TARIN KOT/ LASHKAR GAH/FARAH/JALALABAD/KABUL, Afghanistan – Sarah, a 60-year-old widow, says she hates war because it snatched away everything dear to her.
“My brother was also killed in the war. There is nothing good about war. It took away our peace of mind,” she told Radio Free Afghanistan. “Now I cannot sleep at night or during the daytime.”
On February 24, Sarah joined hundreds of residents of Tarin Kot in celebrating the weeklong partial truce that has seen a notable reduction in violence across Afghanistan. The dusty town serves as the provincial capital of the southern province of Uruzgan, which is practically besieged by the Taliban, who control large swathes of the province and frequently clash with Afghan security forces.
Afghans in frontline provinces such as Uruzgan now demand a lasting cease-fire. They are hoping their lives, defined by the misery and anguish caused by fighting, will change for the better if all warring sides agree on turning the partial truce into a lasting cease-fire.
Like Sarah, 50-year-old Bibi, another widow in Uruzgan, goes by one name only. She too participated in the pro-peace demonstration in Tarin Kot, hoping that a return to peace will somehow ease raising her eight children.
“I want peace because my son and nephew were recently killed during fighting,” she told Radio Free Afghanistan. “I do not want to see more young people -- be they government soldiers or the Taliban – killed in this war.”
Gul Agha, a 50-year-old resident of Tarin Kot, hopes the Taliban, the Afghan government, and other factions supporting the current political system in the country will be able turn the weeklong reduction in violence into a lasting cease-fire once they begin talking soon after the Taliban and the United States sign an initial agreement on February 29.
“We hope that they can cease fighting and are able to resolve all their differences through talks,” he said of his hopes for the intra-Afghan talks.
In Lashkar Gah, the capital of southern Helmand Province, hundreds celebrated the partial truce on February 24 after sensing the armistice has largely held since it came into effect early on February 22. “There is nothing uglier than war in this world. And nothing is better than peace,” one speaker told the gathering.
In the nearby district of Nawa, where the Taliban and government forces clash frequently, thousands called on the Taliban to extend the armistice and declare a permanent cease-fire after joining talks with the government.
“Every Afghan involved in this war is our brother and relative irrespective of what side they are fighting for,” said Fazal Bari Fayyaz, the district governor of Nawa. “Peace is in everyone’s interest. Even the wildlife in our homeland will benefit from it.”
Helmand is Afghanistan’s largest province where insurgents control most of the countryside. The region has historically provided many Taliban recruits, and its status as the world’s largest producer of illicit opium and heroin has filled their war chest. Helmand’s long porous border with Pakistan and proximity to Iran make it strategically significant.
In the neighboring province of Farah too, the partial truce was celebrated with music and dancing.
“People are sick of war; they want lasting peace,” Sharafuddin, a resident of the provincial capital, also called Farah, told Radio Free Afghanistan. “If the war had any benefit, Afghanistan would have turned into a developed country during the past 40 years,” said Nazir Ahmad, another Farah resident.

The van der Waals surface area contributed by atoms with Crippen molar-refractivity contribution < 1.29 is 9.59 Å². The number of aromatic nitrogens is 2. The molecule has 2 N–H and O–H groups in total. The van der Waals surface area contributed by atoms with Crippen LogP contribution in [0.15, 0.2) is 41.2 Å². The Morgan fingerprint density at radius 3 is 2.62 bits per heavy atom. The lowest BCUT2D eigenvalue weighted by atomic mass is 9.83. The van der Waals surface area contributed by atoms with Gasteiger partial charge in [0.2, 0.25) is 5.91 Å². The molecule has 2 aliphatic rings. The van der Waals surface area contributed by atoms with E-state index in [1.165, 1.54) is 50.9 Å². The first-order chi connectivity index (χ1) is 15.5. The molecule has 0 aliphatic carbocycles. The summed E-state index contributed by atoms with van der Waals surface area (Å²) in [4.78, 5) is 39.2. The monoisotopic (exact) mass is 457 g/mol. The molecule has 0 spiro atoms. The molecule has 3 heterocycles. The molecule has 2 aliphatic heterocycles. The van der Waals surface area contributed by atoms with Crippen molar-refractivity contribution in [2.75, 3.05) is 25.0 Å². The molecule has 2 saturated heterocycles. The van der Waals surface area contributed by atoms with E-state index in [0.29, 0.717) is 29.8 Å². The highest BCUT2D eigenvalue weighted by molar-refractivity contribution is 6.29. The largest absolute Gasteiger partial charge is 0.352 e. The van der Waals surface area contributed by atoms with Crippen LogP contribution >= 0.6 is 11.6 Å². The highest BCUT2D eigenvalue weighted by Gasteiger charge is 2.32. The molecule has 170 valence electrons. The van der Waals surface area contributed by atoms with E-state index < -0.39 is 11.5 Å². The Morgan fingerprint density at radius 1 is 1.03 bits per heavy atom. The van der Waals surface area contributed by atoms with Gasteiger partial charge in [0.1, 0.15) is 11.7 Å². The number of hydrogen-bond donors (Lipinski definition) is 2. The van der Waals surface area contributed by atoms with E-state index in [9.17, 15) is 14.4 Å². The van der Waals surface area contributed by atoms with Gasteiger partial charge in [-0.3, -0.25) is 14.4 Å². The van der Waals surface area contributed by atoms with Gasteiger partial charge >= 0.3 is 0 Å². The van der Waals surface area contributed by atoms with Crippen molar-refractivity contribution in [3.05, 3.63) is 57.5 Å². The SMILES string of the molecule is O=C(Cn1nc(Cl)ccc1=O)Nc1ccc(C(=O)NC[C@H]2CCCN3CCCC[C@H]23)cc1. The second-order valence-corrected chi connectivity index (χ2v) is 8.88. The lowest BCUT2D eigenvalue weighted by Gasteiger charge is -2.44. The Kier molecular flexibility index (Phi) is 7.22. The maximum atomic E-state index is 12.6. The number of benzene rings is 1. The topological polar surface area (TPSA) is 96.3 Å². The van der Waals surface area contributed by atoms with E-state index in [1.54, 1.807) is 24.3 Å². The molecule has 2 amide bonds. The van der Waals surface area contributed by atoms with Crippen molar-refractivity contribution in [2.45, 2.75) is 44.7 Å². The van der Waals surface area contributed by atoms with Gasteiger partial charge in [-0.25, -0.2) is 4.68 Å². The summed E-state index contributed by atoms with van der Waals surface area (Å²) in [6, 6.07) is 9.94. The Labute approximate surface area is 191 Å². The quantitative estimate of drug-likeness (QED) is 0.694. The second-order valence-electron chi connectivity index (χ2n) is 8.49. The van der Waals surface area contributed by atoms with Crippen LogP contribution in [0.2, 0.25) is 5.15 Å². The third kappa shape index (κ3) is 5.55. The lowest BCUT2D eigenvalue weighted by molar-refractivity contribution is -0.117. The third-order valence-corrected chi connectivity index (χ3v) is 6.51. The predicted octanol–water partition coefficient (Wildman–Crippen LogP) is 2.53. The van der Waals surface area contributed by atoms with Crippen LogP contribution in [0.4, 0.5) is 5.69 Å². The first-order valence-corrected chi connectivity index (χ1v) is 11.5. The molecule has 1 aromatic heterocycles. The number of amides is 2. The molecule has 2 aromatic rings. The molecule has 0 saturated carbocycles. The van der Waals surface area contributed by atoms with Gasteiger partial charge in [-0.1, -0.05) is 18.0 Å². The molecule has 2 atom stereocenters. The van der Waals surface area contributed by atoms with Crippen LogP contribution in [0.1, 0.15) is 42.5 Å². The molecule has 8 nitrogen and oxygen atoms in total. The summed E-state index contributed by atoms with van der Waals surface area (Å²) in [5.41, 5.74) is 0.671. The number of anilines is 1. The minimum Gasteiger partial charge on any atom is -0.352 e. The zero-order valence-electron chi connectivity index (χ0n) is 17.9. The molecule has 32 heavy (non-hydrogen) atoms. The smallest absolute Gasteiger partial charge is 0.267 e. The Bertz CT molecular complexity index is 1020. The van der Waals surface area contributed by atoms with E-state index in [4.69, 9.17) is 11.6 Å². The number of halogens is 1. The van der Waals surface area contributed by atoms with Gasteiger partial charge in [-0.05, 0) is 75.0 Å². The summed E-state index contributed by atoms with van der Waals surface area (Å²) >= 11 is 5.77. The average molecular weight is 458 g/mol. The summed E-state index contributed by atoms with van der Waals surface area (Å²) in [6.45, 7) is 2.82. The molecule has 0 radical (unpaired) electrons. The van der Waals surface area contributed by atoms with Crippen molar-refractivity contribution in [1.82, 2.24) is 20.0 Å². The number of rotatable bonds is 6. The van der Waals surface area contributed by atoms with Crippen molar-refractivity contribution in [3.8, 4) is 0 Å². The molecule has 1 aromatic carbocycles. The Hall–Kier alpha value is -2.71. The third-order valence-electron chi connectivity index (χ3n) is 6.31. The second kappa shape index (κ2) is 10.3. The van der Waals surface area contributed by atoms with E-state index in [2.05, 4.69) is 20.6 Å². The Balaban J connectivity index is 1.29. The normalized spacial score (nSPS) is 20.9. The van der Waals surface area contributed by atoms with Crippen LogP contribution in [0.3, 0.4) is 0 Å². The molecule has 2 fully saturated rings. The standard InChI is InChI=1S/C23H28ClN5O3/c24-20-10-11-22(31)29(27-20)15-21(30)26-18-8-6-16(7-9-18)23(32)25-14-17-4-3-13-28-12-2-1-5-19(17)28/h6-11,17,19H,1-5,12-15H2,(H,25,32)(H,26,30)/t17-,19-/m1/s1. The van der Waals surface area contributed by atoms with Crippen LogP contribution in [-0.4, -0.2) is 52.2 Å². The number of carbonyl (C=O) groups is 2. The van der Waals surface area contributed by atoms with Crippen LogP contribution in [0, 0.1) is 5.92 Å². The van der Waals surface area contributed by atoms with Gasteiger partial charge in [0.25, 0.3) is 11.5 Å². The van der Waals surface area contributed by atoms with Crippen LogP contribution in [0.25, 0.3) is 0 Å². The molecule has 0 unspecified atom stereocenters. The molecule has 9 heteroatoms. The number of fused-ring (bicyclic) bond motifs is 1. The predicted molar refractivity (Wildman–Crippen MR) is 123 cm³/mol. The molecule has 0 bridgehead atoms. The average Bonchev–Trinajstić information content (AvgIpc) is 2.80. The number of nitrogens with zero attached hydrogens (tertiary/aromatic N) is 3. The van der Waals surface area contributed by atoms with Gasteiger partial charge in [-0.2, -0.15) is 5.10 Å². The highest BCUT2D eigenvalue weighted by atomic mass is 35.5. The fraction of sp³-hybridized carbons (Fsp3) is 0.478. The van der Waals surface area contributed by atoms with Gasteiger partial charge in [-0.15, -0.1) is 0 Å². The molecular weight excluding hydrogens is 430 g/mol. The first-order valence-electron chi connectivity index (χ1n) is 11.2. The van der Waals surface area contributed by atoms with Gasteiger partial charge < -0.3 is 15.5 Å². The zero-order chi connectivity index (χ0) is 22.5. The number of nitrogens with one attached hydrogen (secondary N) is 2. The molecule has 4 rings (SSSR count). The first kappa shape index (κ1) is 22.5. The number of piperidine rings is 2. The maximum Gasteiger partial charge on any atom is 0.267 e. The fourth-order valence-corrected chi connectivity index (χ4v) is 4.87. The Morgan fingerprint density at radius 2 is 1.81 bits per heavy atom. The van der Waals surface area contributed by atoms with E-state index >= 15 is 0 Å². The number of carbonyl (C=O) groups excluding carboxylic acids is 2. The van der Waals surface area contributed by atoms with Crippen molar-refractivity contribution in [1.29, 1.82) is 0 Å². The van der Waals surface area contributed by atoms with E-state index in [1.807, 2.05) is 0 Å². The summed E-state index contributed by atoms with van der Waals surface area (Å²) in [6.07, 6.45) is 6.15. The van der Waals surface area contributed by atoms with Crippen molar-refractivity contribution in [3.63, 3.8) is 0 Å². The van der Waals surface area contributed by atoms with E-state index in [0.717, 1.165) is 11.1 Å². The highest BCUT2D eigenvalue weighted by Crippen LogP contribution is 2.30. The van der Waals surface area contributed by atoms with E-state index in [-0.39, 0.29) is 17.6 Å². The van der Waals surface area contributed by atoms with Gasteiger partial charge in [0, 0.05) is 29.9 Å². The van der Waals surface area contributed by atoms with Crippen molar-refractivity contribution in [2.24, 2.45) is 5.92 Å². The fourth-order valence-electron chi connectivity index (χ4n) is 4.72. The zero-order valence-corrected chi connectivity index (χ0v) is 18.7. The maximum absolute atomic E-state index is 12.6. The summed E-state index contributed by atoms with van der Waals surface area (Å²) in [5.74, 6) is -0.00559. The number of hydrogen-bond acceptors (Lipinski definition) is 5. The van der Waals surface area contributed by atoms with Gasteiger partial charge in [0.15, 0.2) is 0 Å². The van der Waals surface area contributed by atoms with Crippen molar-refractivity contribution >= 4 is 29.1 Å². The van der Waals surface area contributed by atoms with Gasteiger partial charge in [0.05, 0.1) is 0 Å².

Like Helmand, Farah is a frequent scene of Taliban ambushes and government and U.S. airstrikes. The provincial capital in particular was battered when it was briefly overrun by Taliban fighters in May 2018.
Residents of the eastern province of Nangarhar have endured some of the most horrific violence in Afghanistan in recent years. After its emergence in early 2015, the ultra-radical Islamic State militants captured many Nangahar districts bordering Pakistan. They committed unprecedented atrocities against civilians and engaged in large-scale fighting against the government, NATO, and Taliban forces until late last year.
Noorullah Noorani, a Nangarhar resident, considers the truce a good opportunity for Afghans to showcase their thirst for peace to the world. “We need to tell the world that Afghanistan is the home of negotiations and peace is in our best interest,” he told Radio Free Afghanistan.
In the capital, Kabul, Hameedullah Ashna is elated by the truce. His government job has prevented him from meeting family in the nearby province of Maidan Wardak. His village in Wardak’s Chak district is under Taliban control. Ashna avoided visiting because he feared being targeted by the insurgents, who frequently attacked government workers and supporters.
“My sister called me from our village to urge me to visit them during the truce,” he told Radio Free Afghanistan.
The Taliban used to conduct up to 80 attacks every day, but their attacks have reduced to less than 10 per day during the first three days of the truce, according to Afghan journalists tracking violence in their country.
Abubakar Siddique wrote this story based on reporting by Sharifullah Sharafat, Radio Free Afghanistan correspondent in Uruzgan. Mohammad Ilyas Dayee, Hafeez Noorzad, Shar Gul Amirzai and Najia Safi contributed reporting from Helmand, Farah, Nangarhar and Kabul, respectively.